Bulletin of Entomological Research

Research Article

Survival and infection probabilities of anthropophagic anophelines from an area of high prevalence of Plasmodium falciparum in humans

J.D. Charlwooda1, T. Smitha2 c1, P.F. Billingsleya3 p1, W. Takkena4, E.O.K. Lyimoa1 and J.H.E.T. Meuwissena5

a1 Ifakara Centre, PO Box 53, Ifakara, Tanzania

a2 Department of Public Health and Epidemiology, Swiss Tropical Institute, Socinstrasse 57, Postfach, CH-4002 Basel, Switzerland

a3 Department of Biology, Imperial College of Science and Technology, Prince Consort Road, London SW7, UK

a4 Department of Entomology, Wageningen Agricultural University, PO Box 8031, Wageningen, The Netherlands

a5 Department of Microbiology, University of Nijmegen, The Netherlands


Delayed and immediate oocyst rates; parous rates and sporozoite rates were obtained in Anopheles gambiae Giles, A. arabiensis Patten and A. funestus Giles from two villages in the Kilombero Valley, southern Tanzania during the wet season of 1991. Collection methods included light trap, indoor resting collection and nets with holes cut in their side. Mosquito survival estimates from parous rates obtained from light trap collections, were compared with estimates from capture–recapture experiments and from that obtained during a population decline. Methods of estimating the proportion of feeds infectious to mosquitoes, K, were also compared. This proportion varied between villages and species and was highest in the village with the greatest proportion of A. gambiae. We propose that absolute estimates of K should be obtained by determining the immediate oocyst rate and measuring the parous rate using the same host seeking mosquitoes. This estimate was only available from one village and ranged from 1.9% for A. gambiae s.l. to 3.4% for A. funestus.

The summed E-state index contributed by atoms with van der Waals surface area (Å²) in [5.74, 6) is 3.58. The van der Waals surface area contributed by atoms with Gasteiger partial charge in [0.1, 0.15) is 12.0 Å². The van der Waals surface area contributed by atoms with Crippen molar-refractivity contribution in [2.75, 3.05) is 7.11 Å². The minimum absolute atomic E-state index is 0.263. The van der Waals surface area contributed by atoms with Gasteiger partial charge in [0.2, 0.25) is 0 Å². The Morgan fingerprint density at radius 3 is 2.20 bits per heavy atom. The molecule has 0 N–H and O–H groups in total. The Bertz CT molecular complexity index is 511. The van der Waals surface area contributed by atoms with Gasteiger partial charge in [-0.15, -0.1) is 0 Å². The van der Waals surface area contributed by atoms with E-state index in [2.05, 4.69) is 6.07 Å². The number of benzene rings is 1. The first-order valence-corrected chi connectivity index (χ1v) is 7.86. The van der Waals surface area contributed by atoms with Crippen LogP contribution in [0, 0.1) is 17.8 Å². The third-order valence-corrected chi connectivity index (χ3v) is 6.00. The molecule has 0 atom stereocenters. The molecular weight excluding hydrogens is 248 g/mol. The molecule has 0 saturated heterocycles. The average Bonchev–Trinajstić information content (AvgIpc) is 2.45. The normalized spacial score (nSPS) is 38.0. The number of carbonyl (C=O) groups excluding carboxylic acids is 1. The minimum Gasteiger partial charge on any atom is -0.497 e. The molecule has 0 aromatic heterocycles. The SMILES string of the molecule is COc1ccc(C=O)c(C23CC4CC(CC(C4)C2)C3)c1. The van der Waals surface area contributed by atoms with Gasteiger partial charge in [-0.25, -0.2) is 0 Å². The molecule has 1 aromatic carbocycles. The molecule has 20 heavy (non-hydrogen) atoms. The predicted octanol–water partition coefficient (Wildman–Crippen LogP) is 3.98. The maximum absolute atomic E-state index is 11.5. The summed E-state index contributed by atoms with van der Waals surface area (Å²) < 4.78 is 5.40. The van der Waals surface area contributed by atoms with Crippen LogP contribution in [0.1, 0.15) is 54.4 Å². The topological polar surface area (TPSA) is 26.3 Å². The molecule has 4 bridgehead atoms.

(Accepted March 02 1997)


c1 Author for correspondence.

p1 Department of Zoology, University of Aberdeen, Tillydrone Avenue, Aberdeen, AB9 2TN, UK.